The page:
1. Waliski A, Matthieu MM, Townsend J, Castro MI, Kirchner JE. Engaging faith based organizations to assist service members and Veterans: An evaluation of Partners in Care. Journal of Military and Government Counseling. 2017 Jan 1; 5(1):20-37. [view]
  2. Waliski A, Matthieu MM, Townsend J, Castro MI, Kirchner JE. Training as a Recruitment Strategy for Building Military and Community Partnerships with Faith-Based Organizations: The Partners in Care Program. Journal of Military and Government Counseling. 2016 Jan 1; 4(1):2-11. [view]
  3. Waliski A, Townsend J, Matthieu MM, Edlund CN, Castro MI, Kirchner JE. Training Rural Community Leaders in Suicide Prevention: Operation S.A.V.E. Outcomes. Journal of Military and Government Counseling. 2017 May 1; 5(2):87-102. [view]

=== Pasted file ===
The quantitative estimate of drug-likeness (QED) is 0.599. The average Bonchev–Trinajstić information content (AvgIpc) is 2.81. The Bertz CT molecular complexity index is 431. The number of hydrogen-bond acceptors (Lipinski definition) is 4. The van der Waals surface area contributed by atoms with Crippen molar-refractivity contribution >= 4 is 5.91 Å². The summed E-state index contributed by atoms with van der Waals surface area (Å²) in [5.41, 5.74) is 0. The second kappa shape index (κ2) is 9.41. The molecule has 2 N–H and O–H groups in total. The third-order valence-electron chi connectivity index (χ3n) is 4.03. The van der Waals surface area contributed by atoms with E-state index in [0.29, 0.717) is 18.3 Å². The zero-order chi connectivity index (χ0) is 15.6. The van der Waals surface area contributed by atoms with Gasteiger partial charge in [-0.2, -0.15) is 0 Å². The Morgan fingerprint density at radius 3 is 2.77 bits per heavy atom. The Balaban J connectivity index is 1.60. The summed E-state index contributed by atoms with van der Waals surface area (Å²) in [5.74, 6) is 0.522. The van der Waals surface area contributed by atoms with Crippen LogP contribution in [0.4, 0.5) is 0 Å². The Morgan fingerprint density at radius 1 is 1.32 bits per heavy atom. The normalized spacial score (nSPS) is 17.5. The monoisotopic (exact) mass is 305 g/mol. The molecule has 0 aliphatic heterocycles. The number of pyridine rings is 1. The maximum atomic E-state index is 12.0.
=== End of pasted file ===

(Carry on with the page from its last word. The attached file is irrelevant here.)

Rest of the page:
Conference Presentations

  1. Waliski A, Whittle P. Enlisting faith-based organizations to assist in suicide prevention among Veterans and military service members. Paper presented at: American Counseling Association Annual Conference; 2014 Mar 29; Honolulu, HI. [view]
  2. Waliski A, Matthieu M, Townsend J, Kirchner JE. Facilitation strategies used to pilot the implementation of the partners in care program in five states. Poster session presented at: AcademyHealth Annual Research Meeting; 2014 Jun 8; San Diego, CA. [view]
  3. Kemp J, Zeller E, Waliski A, Thompson C. Partners in Care: Training Rural Clergy to Support Veterans and National Guard Members. Paper presented at: American Association of Suicidology Annual Conference; 2013 Apr 26; Austin, TX. [view]

DRA: Mental, Cognitive and Behavioral Disorders
DRE: Prevention
Keywords: none
MeSH Terms: none